ESG metrics tend to score mature manufacturing companies in the utilities, energy, materials and industrial sectors unfavorably.  These companies typically have large plants, brownfield sites or extraction processes that can be difficult to convert to cleaner production methods. In contrast, technology, consumer discretionary, healthcare and financial companies present less environmental hazards and in turn score better on ESG metrics.  As a result, these sectors are usually overweighted in ESG indices as highlighted in the table below. We take the average weight of an ESG sector from five popular ETFs, less the benchmark weight then divide that by the benchmark weight to show which sectors are usually under or over weighted.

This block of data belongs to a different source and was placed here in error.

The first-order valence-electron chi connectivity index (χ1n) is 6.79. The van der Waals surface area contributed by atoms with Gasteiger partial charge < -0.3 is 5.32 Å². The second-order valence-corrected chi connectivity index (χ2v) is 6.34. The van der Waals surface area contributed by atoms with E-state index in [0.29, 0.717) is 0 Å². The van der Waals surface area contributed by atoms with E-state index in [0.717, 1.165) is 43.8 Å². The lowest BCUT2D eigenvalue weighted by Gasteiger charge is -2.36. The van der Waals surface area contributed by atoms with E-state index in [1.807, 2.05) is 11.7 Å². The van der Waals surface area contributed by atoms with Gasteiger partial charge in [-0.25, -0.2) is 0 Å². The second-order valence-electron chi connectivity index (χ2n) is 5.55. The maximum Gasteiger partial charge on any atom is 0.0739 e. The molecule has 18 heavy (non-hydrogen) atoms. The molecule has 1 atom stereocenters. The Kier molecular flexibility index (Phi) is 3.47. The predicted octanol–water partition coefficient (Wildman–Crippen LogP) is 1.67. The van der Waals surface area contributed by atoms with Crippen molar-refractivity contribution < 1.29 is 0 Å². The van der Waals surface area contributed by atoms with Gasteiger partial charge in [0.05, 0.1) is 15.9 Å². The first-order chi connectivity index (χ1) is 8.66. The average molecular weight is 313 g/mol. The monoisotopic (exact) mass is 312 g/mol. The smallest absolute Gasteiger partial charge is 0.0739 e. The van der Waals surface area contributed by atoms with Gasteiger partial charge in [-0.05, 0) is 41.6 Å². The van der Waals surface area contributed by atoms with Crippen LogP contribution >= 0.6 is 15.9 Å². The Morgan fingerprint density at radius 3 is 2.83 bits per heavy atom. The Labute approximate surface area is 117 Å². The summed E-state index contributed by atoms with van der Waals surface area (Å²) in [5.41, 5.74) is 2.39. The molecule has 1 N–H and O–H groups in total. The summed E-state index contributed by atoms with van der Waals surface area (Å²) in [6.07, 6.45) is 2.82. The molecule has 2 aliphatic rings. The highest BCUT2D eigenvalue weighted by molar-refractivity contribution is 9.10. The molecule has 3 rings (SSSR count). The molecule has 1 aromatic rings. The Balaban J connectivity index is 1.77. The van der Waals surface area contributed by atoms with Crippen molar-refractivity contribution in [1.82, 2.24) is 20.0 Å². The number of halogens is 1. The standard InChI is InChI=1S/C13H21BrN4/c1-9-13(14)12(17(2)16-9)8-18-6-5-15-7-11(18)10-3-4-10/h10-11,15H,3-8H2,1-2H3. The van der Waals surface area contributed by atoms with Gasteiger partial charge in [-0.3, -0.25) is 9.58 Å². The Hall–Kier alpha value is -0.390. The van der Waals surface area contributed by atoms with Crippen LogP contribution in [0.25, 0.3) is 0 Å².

This disparity can create a material impact in terms of index performance. In fact, the stellar performance of the technology, consumer discretionary and healthcare sectors during the Covid-19 pandemic has contributed significantly to the ESG outperformance of late.

 

                                                                                     Source: The Index Standard, November 27, 2020. Indices analyzed: FTSE US All Cap Choice Index, MSCI KLD 400 Social Index, MSCI USA Extended ESG Focus Index, STOXX USA ESG Impact Index, S&P 500 ESG Index. Benchmark: S&P 500 Index.

Stock Skews